WARREN, OHIO —
Joe Shrodek is a retired Ohio steelworker, a union man and a lifelong Democrat.
But he's bucking the party and the union to vote for Republican Donald Trump.
"I think I've got a better shot with [Trump] than with a lifelong politician," Shrodek said.
As John Kasich, Ohio's governor and a former U.S. congressman, seeks to win his home state in Tuesday's presidential primary, he faces a strong challenge from Trump.
The real estate mogul has drawn support from white working-class voters, who are plentiful in Ohio. In this swing state, he has managed to poach some voters from the opposing party.
This election season has been dominated by the feelings of voters who say they are fed up with "politics as usual." A drive through Warren, Ohio, where Shrodek used to work, helps explain why.
'Hookers' and 'dopers'
It's an eye-opening tour of boarded-up homes, closed restaurants and shuttered factories. Huge, empty fields occupy the space where industrial plants had spent the past century churning out everything from steel to light bulbs.
What's left behind is a town in trouble. On a quiet residential street a couple blocks off the main square, Shrodek said, "You come by at night and there's all kinds of hookers in this area."
On a similar street across town: "Here's where all the dopers are." Heroin addiction is a growing problem in Warren. Shrodek says he knows families whose children have overdosed.
Ohio workers used to earn more than the national average when manufacturing ruled the state. But while wages have stagnated nationwide since the 1970s, they have declined in Ohio as factories have closed. In Warren, over the last 40 years, about one-third of residents moved away. Among those who stayed, about one-third of them live in poverty.
"I think there is a lot of economic anxiety in Ohio, and in the rest of the country," said Amy Hanauer, director of Policy Matters Ohio, a nonprofit policy research organization. "And I think you're probably seeing that reflected in some of the politics that we're seeing."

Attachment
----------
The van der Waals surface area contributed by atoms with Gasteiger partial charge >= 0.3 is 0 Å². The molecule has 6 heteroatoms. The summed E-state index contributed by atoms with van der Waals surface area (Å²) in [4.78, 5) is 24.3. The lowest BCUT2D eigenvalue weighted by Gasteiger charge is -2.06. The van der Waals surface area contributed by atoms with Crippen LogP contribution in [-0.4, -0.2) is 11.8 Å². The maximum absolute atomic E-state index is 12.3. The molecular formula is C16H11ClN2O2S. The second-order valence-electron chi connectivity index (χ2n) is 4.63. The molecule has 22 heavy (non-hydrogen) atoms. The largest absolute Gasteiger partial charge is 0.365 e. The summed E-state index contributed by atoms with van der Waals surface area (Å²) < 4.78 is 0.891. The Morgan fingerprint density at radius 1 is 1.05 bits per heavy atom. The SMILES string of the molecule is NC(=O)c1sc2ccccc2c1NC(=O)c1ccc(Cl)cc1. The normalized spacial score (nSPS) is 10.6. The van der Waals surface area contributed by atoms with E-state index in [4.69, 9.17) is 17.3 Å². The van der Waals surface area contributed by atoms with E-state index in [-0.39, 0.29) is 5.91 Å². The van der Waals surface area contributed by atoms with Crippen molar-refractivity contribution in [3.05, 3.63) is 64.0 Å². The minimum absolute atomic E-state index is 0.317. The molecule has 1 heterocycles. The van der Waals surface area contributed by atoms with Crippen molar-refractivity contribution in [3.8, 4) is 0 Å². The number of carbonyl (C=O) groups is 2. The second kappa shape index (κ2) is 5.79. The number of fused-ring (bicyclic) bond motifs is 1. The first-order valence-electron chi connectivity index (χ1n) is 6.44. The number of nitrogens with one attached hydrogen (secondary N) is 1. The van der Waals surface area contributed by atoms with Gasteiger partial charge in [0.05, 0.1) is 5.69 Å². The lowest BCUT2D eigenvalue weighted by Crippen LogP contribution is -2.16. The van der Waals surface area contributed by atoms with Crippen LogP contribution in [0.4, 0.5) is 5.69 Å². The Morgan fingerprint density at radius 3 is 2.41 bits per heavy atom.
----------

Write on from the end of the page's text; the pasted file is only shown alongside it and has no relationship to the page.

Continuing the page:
"You keep hearing politicians say, 'We got your back. We're gonna do this for you. We're gonna do that,' " said Mark Gargano, another lifelong Democrat who retired from a tire factory that has since gone bankrupt. "And then after they get in office, nothing happens."
He, too, has defected from the Democratic Party to back Trump.
"He's like a wrecking ball," Gargano said. "Or, he's more of a hammer. Hopefully, he can cut through some of the red tape."
"I understand why people feel that way," said Karen Nussbaum, executive director of the AFL-CIO-affiliated labor group Working America. "When we talk to folks, they say they're fed up. They don't see a recession that's been recovering in their family. They don't see politicians that are responsive to their needs. They're frustrated. They don't know where to turn. So when they see a guy who says, 'I'm your guy to blow the whole thing up,' it's appealing."
But blowing up the system won't solve the problems, she said. And the Trump campaign's racial and anti-immigrant overtones concern her.
'Borders, language and culture'
Trump has proposed deporting undocumented immigrants, building a wall with Mexico and banning Muslim immigration until officials "can figure out what the hell is going on." African-American protesters have been violently attacked at Trump rallies, including an assault Thursday.
"When he speaks about building a wall, it resonates with me," Gargano said. "Our borders, our language and culture is a very important thing. When my grandparents came here, they wanted to be Americans. They learned the language. They no longer spoke Italian in the home. They said, 'We're Americans now. We're going to speak English.' Now, [immigrants] come over, and I don't know what they're doing. They're trying to just get welfare benefits."
But Gargano said Trump is not racist. "He's worked with all people," he said. "He's had Hispanics, he's probably had Chinese, Americans, everybody. If the guy really was racist, he wouldn't be as successful as he is."
Working America representatives who canvassed working-class neighborhoods around Ohio in December and January found more support for Trump than for any other candidate. But most were undecided, and Nussbaum said roughly a third of Trump supporters would reconsider when offered a different view of what's behind their community's problems.
"It's not your neighbors you should be blaming," Nussbaum said. "It's the people who actually have power — corporate lobbyists, Wall Street — that are just driving our communities into the ground for profit."
Hanauer says nonunion whites often vote Republican, but "working-class whites who are in unions vote overwhelmingly for the Democratic candidate." She does not expect most union members will vote for Trump.
Tuesday's vote will offer a glimpse of how strong Trump's appeal is to Ohio's working-class voters.